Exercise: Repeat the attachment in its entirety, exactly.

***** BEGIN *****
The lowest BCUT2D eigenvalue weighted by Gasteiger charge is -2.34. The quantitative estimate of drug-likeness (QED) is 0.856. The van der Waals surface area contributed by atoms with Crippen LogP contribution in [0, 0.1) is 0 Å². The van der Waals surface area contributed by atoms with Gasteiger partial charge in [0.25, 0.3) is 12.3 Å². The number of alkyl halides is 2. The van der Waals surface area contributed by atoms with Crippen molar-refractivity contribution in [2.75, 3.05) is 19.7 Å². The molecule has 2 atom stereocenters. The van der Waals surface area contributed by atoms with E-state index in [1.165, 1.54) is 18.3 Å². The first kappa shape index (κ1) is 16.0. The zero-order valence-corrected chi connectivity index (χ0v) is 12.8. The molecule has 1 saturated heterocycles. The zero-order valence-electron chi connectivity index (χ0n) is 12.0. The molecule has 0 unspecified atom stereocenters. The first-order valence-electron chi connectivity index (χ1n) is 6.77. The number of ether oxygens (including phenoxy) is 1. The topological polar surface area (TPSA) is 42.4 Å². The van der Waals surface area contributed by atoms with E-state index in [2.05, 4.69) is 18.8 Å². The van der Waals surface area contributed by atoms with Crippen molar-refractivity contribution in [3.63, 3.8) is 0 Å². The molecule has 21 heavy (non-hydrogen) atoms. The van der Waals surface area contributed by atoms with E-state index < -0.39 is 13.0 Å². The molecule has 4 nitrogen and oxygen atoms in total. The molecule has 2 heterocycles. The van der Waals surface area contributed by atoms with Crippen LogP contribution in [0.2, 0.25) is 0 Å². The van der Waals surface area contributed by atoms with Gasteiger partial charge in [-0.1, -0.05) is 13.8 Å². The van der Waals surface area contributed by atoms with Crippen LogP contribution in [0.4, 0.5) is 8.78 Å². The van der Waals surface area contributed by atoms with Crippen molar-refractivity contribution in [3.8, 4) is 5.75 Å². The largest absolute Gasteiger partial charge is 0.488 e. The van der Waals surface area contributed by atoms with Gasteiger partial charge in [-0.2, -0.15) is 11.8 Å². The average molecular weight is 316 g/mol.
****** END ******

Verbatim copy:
The lowest BCUT2D eigenvalue weighted by Gasteiger charge is -2.34. The quantitative estimate of drug-likeness (QED) is 0.856. The van der Waals surface area contributed by atoms with Crippen LogP contribution in [0, 0.1) is 0 Å². The van der Waals surface area contributed by atoms with Gasteiger partial charge in [0.25, 0.3) is 12.3 Å². The number of alkyl halides is 2. The van der Waals surface area contributed by atoms with Crippen molar-refractivity contribution in [2.75, 3.05) is 19.7 Å². The molecule has 2 atom stereocenters. The van der Waals surface area contributed by atoms with E-state index in [1.165, 1.54) is 18.3 Å². The first kappa shape index (κ1) is 16.0. The zero-order valence-corrected chi connectivity index (χ0v) is 12.8. The molecule has 1 saturated heterocycles. The zero-order valence-electron chi connectivity index (χ0n) is 12.0. The molecule has 0 unspecified atom stereocenters. The first-order valence-electron chi connectivity index (χ1n) is 6.77. The number of ether oxygens (including phenoxy) is 1. The topological polar surface area (TPSA) is 42.4 Å². The van der Waals surface area contributed by atoms with E-state index in [2.05, 4.69) is 18.8 Å². The van der Waals surface area contributed by atoms with Crippen molar-refractivity contribution in [3.63, 3.8) is 0 Å². The molecule has 21 heavy (non-hydrogen) atoms. The van der Waals surface area contributed by atoms with E-state index < -0.39 is 13.0 Å². The molecule has 4 nitrogen and oxygen atoms in total. The molecule has 2 heterocycles. The van der Waals surface area contributed by atoms with Crippen LogP contribution in [0.2, 0.25) is 0 Å². The van der Waals surface area contributed by atoms with Gasteiger partial charge in [-0.1, -0.05) is 13.8 Å². The van der Waals surface area contributed by atoms with Crippen LogP contribution in [0.4, 0.5) is 8.78 Å². The van der Waals surface area contributed by atoms with Crippen molar-refractivity contribution in [3.8, 4) is 5.75 Å². The largest absolute Gasteiger partial charge is 0.488 e. The van der Waals surface area contributed by atoms with Gasteiger partial charge in [-0.2, -0.15) is 11.8 Å². The average molecular weight is 316 g/mol.